Saint Omer (2022)

September 23rd, 2022
Author: Meredith Taylor

Dir.: Alice Diop; Cast: Kayije Kagame, Guslagie Malanda, Valerie Dreville, Aurelia Petit; France 2022, 123 min.

This gripping feature debut from award-winning documentarian Alice Diop is a courtroom drama of a special kind. Saint Omer is a quest for a seemingly unobtainable truth in contemporary France.

Isolation and loneliness are felt particularly keenly by the main character Rama (Kagame), a Paris-based university lecturer who arrives in Saint Omer to cover the case of Laurence (Malanga), a mother on trial for killing her own daughter after a suffering the shame of being ostracised by her much older white husband.

The French-Senegalese director and co-writer is already a successful documentarian  and won the Silver Lion (Grand Prix) and the “Luigi De Laurentiis Lion of the Future Award” for best first feature at Venice Film Festival.

Diop could have hardly chosen a more incendiary subject based on the case of Fabienne Kabou, who killed her 15-month old daughter by drowning her in the sea off Northern France then going back to Paris as if nothing had happened. Diop used the trial documents as a basis for her heart-wrenching tale of the re-telling of the ‘Medea’ myth.

Rama – Diop’s Alter Ego in the film – is also pregnant but does not want to tell her family, since she has a dysfunctional relationship with her own, abusive, mother Odile (Kamate) shown in flashback. She’s also keen to collect collect information for her forthcoming book on Medea. During the trial, Rama finds more and more personal parallels to the life of the accused, Laurence Coly (Malanga), who was studying for a PHD in philosophy even though – like everything else in her CV – this is not really a given. Coly had hidden the birth of her daughter from nearly everyone, including her mother whom Rama meets during the breaks in the court proceedings. The two women wander through the streets of the small city, with Odile being really proud of her daughter’s academic style of conversation.

These encounters raise more questions than answers for Rama who has doubts about her ability to be a good mother. Her partner Adrian (De Pourquery) comes down from Paris and tries to puts her mind at rest. Rama’s partner is the exact antithesis of Luc Dumontet (Maly), the father of little Elise, who is 30 years older than Laurence. He too helped to hide Elise’ existence from the world by not registering her birth.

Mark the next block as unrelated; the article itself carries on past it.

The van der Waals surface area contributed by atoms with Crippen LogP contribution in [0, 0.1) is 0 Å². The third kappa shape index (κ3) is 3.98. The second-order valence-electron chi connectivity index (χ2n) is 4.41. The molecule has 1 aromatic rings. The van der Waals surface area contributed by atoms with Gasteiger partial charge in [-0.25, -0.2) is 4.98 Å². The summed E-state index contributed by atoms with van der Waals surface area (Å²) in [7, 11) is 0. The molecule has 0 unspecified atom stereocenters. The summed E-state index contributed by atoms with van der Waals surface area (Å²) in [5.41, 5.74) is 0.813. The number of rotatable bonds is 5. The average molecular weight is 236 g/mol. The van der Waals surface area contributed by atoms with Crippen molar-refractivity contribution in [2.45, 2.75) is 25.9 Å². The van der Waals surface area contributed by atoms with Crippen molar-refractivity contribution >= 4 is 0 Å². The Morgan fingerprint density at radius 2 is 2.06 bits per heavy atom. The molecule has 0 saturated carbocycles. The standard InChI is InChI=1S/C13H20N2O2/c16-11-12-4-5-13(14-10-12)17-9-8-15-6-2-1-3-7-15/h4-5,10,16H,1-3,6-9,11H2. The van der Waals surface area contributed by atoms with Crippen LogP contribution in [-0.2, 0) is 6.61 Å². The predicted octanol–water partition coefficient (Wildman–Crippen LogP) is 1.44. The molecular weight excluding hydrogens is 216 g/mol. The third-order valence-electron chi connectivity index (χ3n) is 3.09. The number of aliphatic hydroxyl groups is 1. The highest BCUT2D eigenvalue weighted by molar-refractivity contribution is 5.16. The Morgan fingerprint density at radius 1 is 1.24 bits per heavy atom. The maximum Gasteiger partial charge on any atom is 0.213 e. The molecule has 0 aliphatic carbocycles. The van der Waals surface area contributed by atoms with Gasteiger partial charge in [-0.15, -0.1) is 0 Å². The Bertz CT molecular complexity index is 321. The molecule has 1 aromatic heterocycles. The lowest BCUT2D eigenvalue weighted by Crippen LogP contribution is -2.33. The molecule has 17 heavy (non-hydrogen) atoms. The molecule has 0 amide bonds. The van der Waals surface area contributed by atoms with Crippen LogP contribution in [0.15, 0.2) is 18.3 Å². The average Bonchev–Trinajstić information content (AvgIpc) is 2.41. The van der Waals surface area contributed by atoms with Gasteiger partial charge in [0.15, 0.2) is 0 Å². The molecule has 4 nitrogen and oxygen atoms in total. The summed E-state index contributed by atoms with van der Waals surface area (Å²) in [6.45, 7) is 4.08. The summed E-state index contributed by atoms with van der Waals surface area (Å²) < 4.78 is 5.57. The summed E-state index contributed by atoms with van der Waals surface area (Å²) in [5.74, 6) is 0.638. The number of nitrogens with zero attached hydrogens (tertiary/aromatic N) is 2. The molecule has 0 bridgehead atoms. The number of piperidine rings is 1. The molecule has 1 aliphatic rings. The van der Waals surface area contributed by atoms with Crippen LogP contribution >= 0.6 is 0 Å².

The Judge (Dreville) tries hard to find out what drove Coly to her desperate deed, and Coly seems equally confused about her motives throughout the trial. She mentions witchcraft, but has no proof. She is adamant about not wanting to hide the truth, and has a high IQ and proud of the fact. Laurence grew up in Dakar in a wealthy Catholic family and always achieved high academic results. But her personality remains an enigma throughout the trial and she is stubbornly closed to the help offered.

Saint Omer opens with an archive extract from the liberation of France in 1944: women collaborators are punished by having their hair cut off publicly. Are they victims, are they heroes? Diop insists throughout her film that she is not interested in easy solutions, wanting to question the objective as well as the subjective. Which brings us to Marguerite Duras. Rama is also a novelist and lectures on Duras (again shown in  flashback) and this certainly raises the question of how much she wanted to gain inspiration from the case. But the Laurence case unsettles her in a way she had not bargained for.

DoP Claire Mathon frames Laurence in the style of a Velasquez portrait, putting her firmly in the limelight. The close-ups clearly borrow from Ozu, the camera travelling slowly upwards – or downwards when it comes to Rama, who is hemmed into the rows of spectators. The light is sometimes diffuse, reflecting Laurence’ state of mind.

At the end, there are mostly women left: the protagonists of the legal proceedings, the crowd on the spectator benches. The same goes for the film crew.

Austere and fragmented, Saint Omer is not looking for solution but leaves us to make up our own minds, almost like an offscreen jury. Nowadays it seems as if the truth is becoming a moveable, mutating feast. AS



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